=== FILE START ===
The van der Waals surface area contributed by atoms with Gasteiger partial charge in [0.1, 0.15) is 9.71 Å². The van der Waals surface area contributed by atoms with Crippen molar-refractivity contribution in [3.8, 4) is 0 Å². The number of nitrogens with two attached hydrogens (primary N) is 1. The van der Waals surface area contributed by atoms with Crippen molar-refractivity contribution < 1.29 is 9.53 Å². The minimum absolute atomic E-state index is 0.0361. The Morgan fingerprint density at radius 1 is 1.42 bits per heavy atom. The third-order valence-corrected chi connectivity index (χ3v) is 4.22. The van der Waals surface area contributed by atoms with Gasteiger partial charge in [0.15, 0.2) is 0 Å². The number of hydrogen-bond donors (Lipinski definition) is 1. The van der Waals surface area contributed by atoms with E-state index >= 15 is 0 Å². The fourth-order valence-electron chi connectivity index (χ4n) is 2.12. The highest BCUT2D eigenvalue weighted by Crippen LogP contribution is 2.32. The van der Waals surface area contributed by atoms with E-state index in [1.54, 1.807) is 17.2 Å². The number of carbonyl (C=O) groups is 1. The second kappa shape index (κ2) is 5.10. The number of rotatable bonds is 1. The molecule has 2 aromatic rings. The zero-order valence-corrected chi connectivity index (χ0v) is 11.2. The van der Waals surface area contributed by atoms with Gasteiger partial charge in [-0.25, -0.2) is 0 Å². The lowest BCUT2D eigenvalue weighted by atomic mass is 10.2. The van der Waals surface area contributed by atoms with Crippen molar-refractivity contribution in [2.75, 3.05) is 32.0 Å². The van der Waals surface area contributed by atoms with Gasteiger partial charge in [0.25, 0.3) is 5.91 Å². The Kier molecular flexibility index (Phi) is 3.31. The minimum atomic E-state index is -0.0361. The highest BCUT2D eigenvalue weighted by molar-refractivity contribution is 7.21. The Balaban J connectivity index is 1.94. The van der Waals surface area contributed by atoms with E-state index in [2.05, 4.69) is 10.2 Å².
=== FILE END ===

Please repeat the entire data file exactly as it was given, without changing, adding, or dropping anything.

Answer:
The van der Waals surface area contributed by atoms with Gasteiger partial charge in [0.1, 0.15) is 9.71 Å². The van der Waals surface area contributed by atoms with Crippen molar-refractivity contribution in [3.8, 4) is 0 Å². The number of nitrogens with two attached hydrogens (primary N) is 1. The van der Waals surface area contributed by atoms with Crippen molar-refractivity contribution < 1.29 is 9.53 Å². The minimum absolute atomic E-state index is 0.0361. The Morgan fingerprint density at radius 1 is 1.42 bits per heavy atom. The third-order valence-corrected chi connectivity index (χ3v) is 4.22. The van der Waals surface area contributed by atoms with Gasteiger partial charge in [0.15, 0.2) is 0 Å². The number of hydrogen-bond donors (Lipinski definition) is 1. The van der Waals surface area contributed by atoms with E-state index >= 15 is 0 Å². The fourth-order valence-electron chi connectivity index (χ4n) is 2.12. The highest BCUT2D eigenvalue weighted by Crippen LogP contribution is 2.32. The van der Waals surface area contributed by atoms with E-state index in [1.54, 1.807) is 17.2 Å². The number of carbonyl (C=O) groups is 1. The second kappa shape index (κ2) is 5.10. The number of rotatable bonds is 1. The molecule has 2 aromatic rings. The zero-order valence-corrected chi connectivity index (χ0v) is 11.2. The van der Waals surface area contributed by atoms with Gasteiger partial charge in [-0.25, -0.2) is 0 Å². The lowest BCUT2D eigenvalue weighted by atomic mass is 10.2. The van der Waals surface area contributed by atoms with Crippen molar-refractivity contribution in [2.75, 3.05) is 32.0 Å². The van der Waals surface area contributed by atoms with Gasteiger partial charge in [0.25, 0.3) is 5.91 Å². The Kier molecular flexibility index (Phi) is 3.31. The minimum atomic E-state index is -0.0361. The highest BCUT2D eigenvalue weighted by molar-refractivity contribution is 7.21. The Balaban J connectivity index is 1.94. The van der Waals surface area contributed by atoms with E-state index in [2.05, 4.69) is 10.2 Å².